Alan Miller - AARP Purpose Prize

NLP founder and CEO Alan Miller receives AARP Purpose Prize


Alan C. Miller, News Literacy Project founder and CEO, is a winner of AARP’s prestigious Purpose Prize®,  a national award that celebrates people 50 and older who are using their life experience and wisdom to tackle societal challenges and inspire others.

“AARP is honored to celebrate these extraordinary older adults, who have dedicated their lives to serving others in creative and innovative ways,” AARP CEO Jo Ann Jenkins said. “During these trying times in our country and globally, we are inspired to see people use their life experiences to build a better future for us all.”

AARP awards $50,000 to each honoree’s organization and provides technical assistance supports and resources to help broaden the impact of its work.

In a profile on AARP’s website Miller describes what motivated him to create NLP, the problem he hopes to solve and what makes NLP’s approach stand out. “I founded the News Literacy Project in 2008, with the belief that knowing how to identify credible news is an essential life skill in an information age — and that this was not being widely taught in schools,” Miller said.

Watch the short video that AARP produced to learn more about Miller and NLP’s impact. Recipients of the Purpose Prize also are eligible for the AARP Inspire Award. The public votes to choose the winner, whose organization receives $10,000. In this video, Miller answers AARP’s three “inspire” questions.

“We realized last year that misinformation is such an existential threat to democracy that we could not limit ourselves to reaching just the next generation. We are racing against a toxic tide of misinformation, disinformation and conspiracy theories that is undermining our trust in institutions,” Miller said. “We must find a way to bridge this divide by creating a shared narrative around verified, agreed-upon facts.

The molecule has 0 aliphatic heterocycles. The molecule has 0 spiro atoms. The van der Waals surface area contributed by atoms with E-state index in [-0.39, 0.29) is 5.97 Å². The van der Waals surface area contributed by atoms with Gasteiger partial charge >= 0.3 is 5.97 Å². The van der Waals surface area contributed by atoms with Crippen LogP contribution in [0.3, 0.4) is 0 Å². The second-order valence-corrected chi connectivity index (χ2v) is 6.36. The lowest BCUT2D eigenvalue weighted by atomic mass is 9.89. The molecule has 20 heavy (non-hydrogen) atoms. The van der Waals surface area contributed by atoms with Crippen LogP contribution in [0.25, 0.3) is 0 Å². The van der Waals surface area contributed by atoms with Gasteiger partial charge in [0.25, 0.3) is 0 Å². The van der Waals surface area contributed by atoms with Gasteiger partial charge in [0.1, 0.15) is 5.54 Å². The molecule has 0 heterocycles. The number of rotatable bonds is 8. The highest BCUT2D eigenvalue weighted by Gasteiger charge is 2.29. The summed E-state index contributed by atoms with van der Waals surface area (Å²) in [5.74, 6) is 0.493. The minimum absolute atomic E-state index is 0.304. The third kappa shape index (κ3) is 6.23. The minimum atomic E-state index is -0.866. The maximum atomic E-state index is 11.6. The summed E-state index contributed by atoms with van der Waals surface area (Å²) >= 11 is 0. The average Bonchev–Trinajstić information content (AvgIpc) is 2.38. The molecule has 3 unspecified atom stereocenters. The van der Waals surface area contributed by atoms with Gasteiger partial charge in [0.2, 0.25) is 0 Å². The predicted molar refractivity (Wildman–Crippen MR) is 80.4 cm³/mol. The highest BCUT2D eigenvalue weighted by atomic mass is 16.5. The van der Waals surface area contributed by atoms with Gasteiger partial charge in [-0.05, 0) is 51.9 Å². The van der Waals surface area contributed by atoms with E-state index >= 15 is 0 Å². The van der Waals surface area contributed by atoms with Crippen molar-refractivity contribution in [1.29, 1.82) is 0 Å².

A sense of purpose

“One of the things that distinguishes NLP is our focus on news literacy, which is a subset of media literacy,” he explained. NLP uses the standards of quality journalism as an aspirational yardstick against which to measure all news and information, partners with journalists who share their skills, provides an understanding of how quality journalism works and instills an appreciation of the First Amendment and the role of a free press in our society.

“We don’t teach people what to think; we teach people how to think. We help them develop critical thinking skills to make judgments about whatever they encounter in the information landscape.”

He also shared his advice for others who want to make a difference in the world. “Start with something for which you have a passion and a sense of purpose. For me, journalism was always a calling, not just a career. In NLP, I feel blessed to have found a second professional calling.”

Read about this year’s other Purpose Prize winners, as well as Honorary Award recipient actor Michael J. Fox, selected for his advocacy work to help advance scientific progress toward a cure for Parkinson’s disease.

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